Public Safety By The Numbers And Dollars Spent

The City of Albuquerque has a total general budget of $955.3 million dollars, of which $529.6 million is the general fund which goes to providing essential services.

The City of Albuquerque budget is a performance based budget where each department provides a listing of previous years accomplishments and formulate performance measures to justify their proposed and submitted budgets to the Mayor and then the Albuquerque City Council for approval.

“Public Safety” represents 29% of all general fund appropriations for the City of Albuquerque.

The Albuquerque Police Department (APD) Annual budget is $171.8 million.

The Albuquerque Fire Department (AFD) annual budget is $75.5 million.

APD employs 1,484 full time employees.

AFD employs 699 full time employees.

Following is a review of both the Albuquerque Police Department and Fire Department budgets with the information gleaned from the 2017-2018 proposed budget.

(Source: City of Albuquerque Proposed 2017-2018 Budget at


The Albuquerque Police Department had a general fund budget of $171.8 million approved for the 2017-2018 fiscal year which includes an increase by $7 million or a 4.2% increase for the Department.

The adopted FY/18 General Fund budget for APD has funding for a total of 1,484 full-time positions which consists of funding for 484 civilian support staff and funding for 1,000 sworn police officers.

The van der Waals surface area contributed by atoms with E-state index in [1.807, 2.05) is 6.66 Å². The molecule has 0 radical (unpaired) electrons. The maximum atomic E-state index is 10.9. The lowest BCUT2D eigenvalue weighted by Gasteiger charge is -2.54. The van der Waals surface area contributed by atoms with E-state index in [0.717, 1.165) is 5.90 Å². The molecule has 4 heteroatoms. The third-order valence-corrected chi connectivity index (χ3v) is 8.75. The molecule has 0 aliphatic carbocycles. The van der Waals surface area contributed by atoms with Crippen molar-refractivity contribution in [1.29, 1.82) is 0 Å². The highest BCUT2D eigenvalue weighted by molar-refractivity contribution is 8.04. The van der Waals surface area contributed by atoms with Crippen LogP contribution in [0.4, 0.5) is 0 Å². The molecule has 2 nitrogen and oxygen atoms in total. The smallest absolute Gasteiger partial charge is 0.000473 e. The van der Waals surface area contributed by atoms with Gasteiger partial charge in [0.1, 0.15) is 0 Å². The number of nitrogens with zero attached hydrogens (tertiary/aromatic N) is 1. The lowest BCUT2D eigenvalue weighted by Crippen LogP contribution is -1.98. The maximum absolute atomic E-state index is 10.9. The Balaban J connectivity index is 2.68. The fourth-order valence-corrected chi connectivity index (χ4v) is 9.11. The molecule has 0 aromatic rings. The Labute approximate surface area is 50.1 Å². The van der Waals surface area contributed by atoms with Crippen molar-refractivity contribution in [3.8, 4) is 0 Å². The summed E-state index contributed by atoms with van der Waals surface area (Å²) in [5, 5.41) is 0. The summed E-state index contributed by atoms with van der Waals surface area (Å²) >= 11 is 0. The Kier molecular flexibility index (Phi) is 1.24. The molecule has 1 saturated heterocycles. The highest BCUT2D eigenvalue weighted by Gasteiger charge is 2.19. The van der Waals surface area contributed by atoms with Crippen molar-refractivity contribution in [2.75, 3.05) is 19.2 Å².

Although funded for 1,000 sworn officers, APD has 853 sworn police officers, and only 436 are assigned to field services, divided into three working shifts, less any of those on vacation, sick leave or in court.

Albuquerque has six (6) APD area commands.

At any given time, there are 124 sworn police officers assigned to field services, divided by three shifts, or 24 officers per field command shift.

In 2016, field service officers responded to 546,550 calls for service with a priority 1 response time of 11 minutes, 35 seconds which is approximately two minutes over the national standard.

In 2016, APD made 8,744 felony arrests, 19,857 misdemeanor arrests, 1,070 DWI arrests, and 2,462 domestic violence arrests.

According to the Bernalillo County District Attorneys Office, from 2009 to 2015, Albuquerque’s violent crime rate jumped 21.5% and the city is fifth-most violent city in the country on a per capita basis while the nation’s violent crime rated dropped by 13.7%. (See June 23, 2017 Albuquerque Journal, page A-1, Justice council challenges DA’s criticism of court rules.)

The SWAT Unit was activated 44 times in 2016 and this is the unit that was the subject of the 2014 Department of Justice (DOJ) investigation report for excessive use of force and deadly force with the DOJ finding a “culture of aggression” within APD.